metallurgy-mining-geometrical-model

Figure 4: Enlarged view of the mesh of the targeted pillar

Basically, the influences of the mesh density on two particular results from the model were considered:

• The displacement at two locations, on the targeted pillar, where the Multi-Point Borehole Extensometers (MPBXs) were installed in reality. The results from the model were compared with the ground movement’s data recorded by these MPBXs.

• The stress redistribution on the targeted pillar, based on the visual observation and photos were available from different areas of the mine.

Input Data

In-situ stress components

The in-situ state of stresses in the mine can be approximately calculated with equations 1 and 2. These components are shown in Figure 5.

σv =γ.H = 0.027 × 530 =14.31MPa  (1)

σxz = K.σv =1.5×14.31 = 21.465MPa  (2)

metallurgy-mining-stress-components

Figure 5: In-situ stress components.

Where σv is the vertical stress, γ is the unit weight of the rock and H is depth. The average unit weight of the rock was assumed to be Equation. The depth of the production area in this model is 530m below the surface.

The σx , is the horizontal stress along the horizontal axis of the 7340E access drift and main exploration drift. The σz , is the horizontal stress perpendicular to the horizontal axis of the mentioned drifts. The dip of these horizontal in-situ stress components was assumed to be zero.

K is the ratio of the average horizontal stress to vertical stress which has been assumed to be between 1.5 and 1.0. The initial assumption of this value was based on the average stress ratios obtained from mines in northern Canada nearby this mine. After several numerical analyses, done previously by the mine engineers, it was decided to use the ratio of 1.5 for all the stress analyses at this mine [6].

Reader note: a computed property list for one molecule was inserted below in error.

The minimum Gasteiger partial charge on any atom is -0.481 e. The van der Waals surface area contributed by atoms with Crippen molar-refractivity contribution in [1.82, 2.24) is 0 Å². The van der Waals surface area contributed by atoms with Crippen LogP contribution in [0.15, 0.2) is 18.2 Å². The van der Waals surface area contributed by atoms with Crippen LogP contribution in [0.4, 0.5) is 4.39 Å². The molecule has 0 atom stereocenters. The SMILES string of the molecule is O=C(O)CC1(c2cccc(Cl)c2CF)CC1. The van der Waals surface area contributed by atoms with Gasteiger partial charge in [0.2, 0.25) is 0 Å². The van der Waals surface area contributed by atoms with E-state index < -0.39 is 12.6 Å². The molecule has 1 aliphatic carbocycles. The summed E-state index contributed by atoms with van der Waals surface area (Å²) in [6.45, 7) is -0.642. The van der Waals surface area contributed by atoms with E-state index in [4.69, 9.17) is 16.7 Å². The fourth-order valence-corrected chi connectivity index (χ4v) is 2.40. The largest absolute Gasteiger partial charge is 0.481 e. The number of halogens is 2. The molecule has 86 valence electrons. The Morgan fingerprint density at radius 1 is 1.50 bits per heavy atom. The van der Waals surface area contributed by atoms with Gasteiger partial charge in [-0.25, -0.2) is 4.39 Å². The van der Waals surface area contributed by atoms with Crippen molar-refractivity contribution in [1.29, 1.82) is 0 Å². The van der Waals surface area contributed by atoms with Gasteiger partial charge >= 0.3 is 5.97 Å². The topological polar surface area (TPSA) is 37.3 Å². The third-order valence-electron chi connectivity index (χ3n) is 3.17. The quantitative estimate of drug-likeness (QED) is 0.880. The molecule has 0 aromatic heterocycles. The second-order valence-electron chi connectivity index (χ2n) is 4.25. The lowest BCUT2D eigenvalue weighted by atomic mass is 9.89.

Constitutive models and the rock mass properties

The behavior of the rock mass for this model is assumed to be governed by an elasto-plastic constitutive relation based on the elasticity theory and the Mohr-Coulomb plasticity criterion. The rock properties of the production area were obtained from laboratory tests conducted on intact rock samples from this area. These values are shown in table 1 below.

UCS(MPa) Young’s Modulus E(MPa) Poisson’s ratio ν
30-60 3000-17000 0.2

Table 1: The lab tests results for the rock properties.

The model was first run using these values. It was found that the displacement values of the model did not correspond to the values obtained from the ground movement monitor instruments installed in this area. Consequently, it was decided to select the rock mass properties from the Hoek-Brown table for estimation of the geological strength index (GSI) [1] shown in Figure 6. Furthermore, by using this table, the rock structure for the production area was rated to be “Blocky/ SEAMY-folded and faulted with many intersecting discontinuities forming angular blocks” and the surface condition was assumed to be “POOR- Slickensided, highly weathered surfaces with compact coatings” [6]. According to the Hoek-Brown table,the GSI for this area was rated to be 30 (RMR about 35).